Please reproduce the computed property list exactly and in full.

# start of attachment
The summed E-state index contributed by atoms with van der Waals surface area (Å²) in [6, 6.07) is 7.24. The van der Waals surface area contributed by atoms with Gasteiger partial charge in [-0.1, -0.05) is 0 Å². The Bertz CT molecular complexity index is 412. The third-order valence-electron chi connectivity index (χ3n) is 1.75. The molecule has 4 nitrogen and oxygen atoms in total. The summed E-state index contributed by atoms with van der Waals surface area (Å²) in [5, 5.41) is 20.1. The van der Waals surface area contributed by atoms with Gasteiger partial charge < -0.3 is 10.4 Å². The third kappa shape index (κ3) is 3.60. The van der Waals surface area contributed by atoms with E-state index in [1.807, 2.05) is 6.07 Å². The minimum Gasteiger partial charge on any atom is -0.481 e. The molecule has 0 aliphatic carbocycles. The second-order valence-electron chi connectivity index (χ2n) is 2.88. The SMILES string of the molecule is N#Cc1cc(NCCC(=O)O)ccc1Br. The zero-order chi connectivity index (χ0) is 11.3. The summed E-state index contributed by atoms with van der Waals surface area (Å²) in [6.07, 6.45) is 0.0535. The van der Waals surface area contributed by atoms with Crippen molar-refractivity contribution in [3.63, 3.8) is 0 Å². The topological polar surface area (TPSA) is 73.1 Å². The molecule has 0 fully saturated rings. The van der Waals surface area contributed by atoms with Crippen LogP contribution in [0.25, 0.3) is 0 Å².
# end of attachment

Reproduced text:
The summed E-state index contributed by atoms with van der Waals surface area (Å²) in [6, 6.07) is 7.24. The van der Waals surface area contributed by atoms with Gasteiger partial charge in [-0.1, -0.05) is 0 Å². The Bertz CT molecular complexity index is 412. The third-order valence-electron chi connectivity index (χ3n) is 1.75. The molecule has 4 nitrogen and oxygen atoms in total. The summed E-state index contributed by atoms with van der Waals surface area (Å²) in [5, 5.41) is 20.1. The van der Waals surface area contributed by atoms with Gasteiger partial charge < -0.3 is 10.4 Å². The third kappa shape index (κ3) is 3.60. The van der Waals surface area contributed by atoms with E-state index in [1.807, 2.05) is 6.07 Å². The minimum Gasteiger partial charge on any atom is -0.481 e. The molecule has 0 aliphatic carbocycles. The second-order valence-electron chi connectivity index (χ2n) is 2.88. The SMILES string of the molecule is N#Cc1cc(NCCC(=O)O)ccc1Br. The zero-order chi connectivity index (χ0) is 11.3. The summed E-state index contributed by atoms with van der Waals surface area (Å²) in [6.07, 6.45) is 0.0535. The van der Waals surface area contributed by atoms with Crippen molar-refractivity contribution in [3.63, 3.8) is 0 Å². The topological polar surface area (TPSA) is 73.1 Å². The molecule has 0 fully saturated rings. The van der Waals surface area contributed by atoms with Crippen LogP contribution in [0.25, 0.3) is 0 Å².